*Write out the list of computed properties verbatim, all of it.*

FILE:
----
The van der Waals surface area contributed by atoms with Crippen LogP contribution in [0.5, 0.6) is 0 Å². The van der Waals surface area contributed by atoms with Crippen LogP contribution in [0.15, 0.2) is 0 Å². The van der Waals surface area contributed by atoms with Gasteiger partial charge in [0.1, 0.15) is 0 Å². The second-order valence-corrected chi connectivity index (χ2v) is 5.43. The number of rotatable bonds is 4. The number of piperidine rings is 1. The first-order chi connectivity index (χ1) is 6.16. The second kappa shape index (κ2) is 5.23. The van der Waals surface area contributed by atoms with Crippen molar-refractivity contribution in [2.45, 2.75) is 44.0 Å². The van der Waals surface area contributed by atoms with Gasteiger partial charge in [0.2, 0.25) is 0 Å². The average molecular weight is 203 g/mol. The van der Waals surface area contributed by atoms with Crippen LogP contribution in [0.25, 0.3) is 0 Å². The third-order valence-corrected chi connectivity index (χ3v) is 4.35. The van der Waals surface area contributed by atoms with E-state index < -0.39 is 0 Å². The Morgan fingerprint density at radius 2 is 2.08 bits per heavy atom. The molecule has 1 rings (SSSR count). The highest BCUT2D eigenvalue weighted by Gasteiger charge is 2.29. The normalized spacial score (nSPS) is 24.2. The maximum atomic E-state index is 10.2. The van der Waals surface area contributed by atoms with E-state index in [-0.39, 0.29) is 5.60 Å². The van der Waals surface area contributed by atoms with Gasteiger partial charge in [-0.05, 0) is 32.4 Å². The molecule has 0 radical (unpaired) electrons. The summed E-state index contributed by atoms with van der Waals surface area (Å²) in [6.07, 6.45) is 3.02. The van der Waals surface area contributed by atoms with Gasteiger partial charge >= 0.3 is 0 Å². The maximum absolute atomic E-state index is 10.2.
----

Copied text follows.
The van der Waals surface area contributed by atoms with Crippen LogP contribution in [0.5, 0.6) is 0 Å². The van der Waals surface area contributed by atoms with Crippen LogP contribution in [0.15, 0.2) is 0 Å². The van der Waals surface area contributed by atoms with Gasteiger partial charge in [0.1, 0.15) is 0 Å². The second-order valence-corrected chi connectivity index (χ2v) is 5.43. The number of rotatable bonds is 4. The number of piperidine rings is 1. The first-order chi connectivity index (χ1) is 6.16. The second kappa shape index (κ2) is 5.23. The van der Waals surface area contributed by atoms with Crippen molar-refractivity contribution in [2.45, 2.75) is 44.0 Å². The van der Waals surface area contributed by atoms with Gasteiger partial charge in [0.2, 0.25) is 0 Å². The average molecular weight is 203 g/mol. The van der Waals surface area contributed by atoms with Crippen LogP contribution in [0.25, 0.3) is 0 Å². The third-order valence-corrected chi connectivity index (χ3v) is 4.35. The van der Waals surface area contributed by atoms with E-state index < -0.39 is 0 Å². The Morgan fingerprint density at radius 2 is 2.08 bits per heavy atom. The molecule has 1 rings (SSSR count). The highest BCUT2D eigenvalue weighted by Gasteiger charge is 2.29. The normalized spacial score (nSPS) is 24.2. The maximum atomic E-state index is 10.2. The van der Waals surface area contributed by atoms with E-state index in [-0.39, 0.29) is 5.60 Å². The van der Waals surface area contributed by atoms with Gasteiger partial charge in [-0.05, 0) is 32.4 Å². The molecule has 0 radical (unpaired) electrons. The summed E-state index contributed by atoms with van der Waals surface area (Å²) in [6.07, 6.45) is 3.02. The van der Waals surface area contributed by atoms with Gasteiger partial charge >= 0.3 is 0 Å². The maximum absolute atomic E-state index is 10.2.